POV: Do brands over-react when others spoof their ad campaigns?

By Shibani Gharat , afaqs!, Mumbai | In Advertising | September 23, 2011
Being spoofed brings out the worst in brands sometimes. Should the 'spoofed' brand react at all?

Vibha Desai
Independent consultant

When a child taunts another child, you don't expect an adult response. It is like a tantrum or a jibe, and if you do respond, you become a child yourself. Once in a while, when you respond in a 'fun' way, everybody can win. But, when it is not done in the right spirit, it becomes a bitter name-calling match, and difficult to watch.

A recent example was the McDowell's ad, a take-off on Royal Stag. The personal attack on Harbhajan Singh was in poor taste. It also seemed to be self-defeating as it comes from a brand that is deeply involved with cricket.

On the other hand, we had a hoarding response to Jet Airways, done with class. The hoarding said 'we've changed', and Kingfisher put a hoarding on top saying 'we made them change'. Brands need maturity and their response must not be led by immediate provocation.

Jitender Dabas
Senior vice-president and head, planning, McCann Erickson

A spoof to my mind is one of the ways to get into a conversation. And, reacting to that spoof is also another way to get into the consumers' conversation.

As human beings, we always enjoy a fight, a conflict, especially when it's guilt-free. And, if that is between two famous people -- or brands -- it is even more enjoyable and talkworthy (or in a connected world: 'postworthy'). Therefore, if, by reacting to a spoof, a brand benefits, then why not?

Both brands benefit as far as the share of conversations goes. My advice to marketers: if you have made an excellent spot and somebody spoofs it, over-react and attract attention. More people will go see your ad. But, if you have made a bad ad and the spoof is better, let it pass.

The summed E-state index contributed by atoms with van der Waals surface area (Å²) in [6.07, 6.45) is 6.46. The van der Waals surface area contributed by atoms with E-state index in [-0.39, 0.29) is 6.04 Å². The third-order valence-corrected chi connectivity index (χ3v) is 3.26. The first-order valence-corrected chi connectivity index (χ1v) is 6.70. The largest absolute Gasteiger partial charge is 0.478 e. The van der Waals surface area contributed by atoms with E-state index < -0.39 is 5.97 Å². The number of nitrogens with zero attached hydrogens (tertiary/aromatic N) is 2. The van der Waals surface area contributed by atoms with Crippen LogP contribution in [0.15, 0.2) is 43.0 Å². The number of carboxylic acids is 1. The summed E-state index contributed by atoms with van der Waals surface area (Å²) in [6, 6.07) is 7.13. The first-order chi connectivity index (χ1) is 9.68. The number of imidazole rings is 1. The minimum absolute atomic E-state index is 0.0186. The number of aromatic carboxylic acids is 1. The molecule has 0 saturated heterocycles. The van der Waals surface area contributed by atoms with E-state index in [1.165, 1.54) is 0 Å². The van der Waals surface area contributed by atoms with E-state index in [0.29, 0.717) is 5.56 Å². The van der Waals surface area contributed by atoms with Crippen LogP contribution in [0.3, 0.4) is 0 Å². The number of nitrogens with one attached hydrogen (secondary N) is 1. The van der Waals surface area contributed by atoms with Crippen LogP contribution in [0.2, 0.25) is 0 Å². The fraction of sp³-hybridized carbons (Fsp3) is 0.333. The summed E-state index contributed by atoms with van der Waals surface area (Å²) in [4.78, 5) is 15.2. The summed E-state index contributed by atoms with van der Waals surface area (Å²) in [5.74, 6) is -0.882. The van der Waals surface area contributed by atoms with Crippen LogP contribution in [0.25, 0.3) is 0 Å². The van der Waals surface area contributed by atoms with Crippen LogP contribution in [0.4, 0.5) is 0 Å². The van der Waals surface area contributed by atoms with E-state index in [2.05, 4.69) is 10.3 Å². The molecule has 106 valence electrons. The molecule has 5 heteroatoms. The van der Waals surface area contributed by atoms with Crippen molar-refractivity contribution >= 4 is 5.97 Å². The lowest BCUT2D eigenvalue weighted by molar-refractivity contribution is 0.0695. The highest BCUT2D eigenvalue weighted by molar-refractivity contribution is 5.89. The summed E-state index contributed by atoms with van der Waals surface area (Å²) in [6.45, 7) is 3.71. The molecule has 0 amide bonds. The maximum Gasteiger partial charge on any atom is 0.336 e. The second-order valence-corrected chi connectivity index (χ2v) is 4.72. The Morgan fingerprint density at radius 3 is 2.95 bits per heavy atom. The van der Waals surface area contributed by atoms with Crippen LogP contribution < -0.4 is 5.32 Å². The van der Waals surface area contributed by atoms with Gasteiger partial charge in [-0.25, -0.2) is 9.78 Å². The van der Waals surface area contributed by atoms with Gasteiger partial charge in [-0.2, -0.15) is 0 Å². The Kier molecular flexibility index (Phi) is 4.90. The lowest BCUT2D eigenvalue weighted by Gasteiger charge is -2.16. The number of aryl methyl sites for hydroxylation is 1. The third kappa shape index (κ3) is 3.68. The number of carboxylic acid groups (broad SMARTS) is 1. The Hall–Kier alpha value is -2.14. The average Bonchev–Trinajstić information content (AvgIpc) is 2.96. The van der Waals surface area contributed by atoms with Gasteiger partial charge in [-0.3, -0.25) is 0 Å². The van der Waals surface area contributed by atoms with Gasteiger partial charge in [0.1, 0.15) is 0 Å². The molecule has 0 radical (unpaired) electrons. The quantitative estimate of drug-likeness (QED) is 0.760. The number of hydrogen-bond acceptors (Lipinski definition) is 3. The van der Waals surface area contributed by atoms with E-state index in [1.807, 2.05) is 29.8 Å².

In cases where a brand is a challenger (like Virgin, Sprite or Pepsi), spoofing adds to the brand story. It is not necessarily a waste of money.

Anup Chitnis
Executive creative director, Ogilvy India

Can somebody tell me why a brand like McDowell's would like to spoof some ad of Royal Stag? On top of that, a guy like Dhoni agreed to do the spoof (this is bizarre). And, the only thing you remember from the McDowell's ad is the Royal Stag baseline (how ridiculous).

The moral of this story is that the brand that spoofs gives the other free publicity. Royal Stag should be paying them instead of taking an aggressive stand. The best take that I remember is when Coke called itself the official drink and Pepsi came in with the 'Nothing official about it' campaign.

It left Coke speechless. It was all done in such a clever way, without ridiculing the other brand.

If somebody spoofs well, appreciate it. If it is not done well, it's not worth replying to.

Anand Ramadurai
Head, marketing, MIRC Electronics

A spoof should be taken in the right spirit. If someone has ever bothered to make a spoof on your campaign, or even a single ad, then your ad must be really noteworthy. It should be taken as a compliment.

Unless someone is deliberately trying to mar my brand, I will not react to a spoof. This happened very prominently in the Tide vs Rin controversy. Rin aimed at tarnishing Tide's image without typically airbrushing or pixellating their rival brand's name in a TV commercial.

But, there have been some noteworthy spoofs like Pepsi's 'Nothing Official About it' campaign. I would also like to mention Dove's hoardings that spoilt the elaborately laid out plans of 'A Mystery Shampoo' campaign by Pantene. I will give due credit to the marketing intelligence behind these brands to come up with something so quick, and yet so smart.

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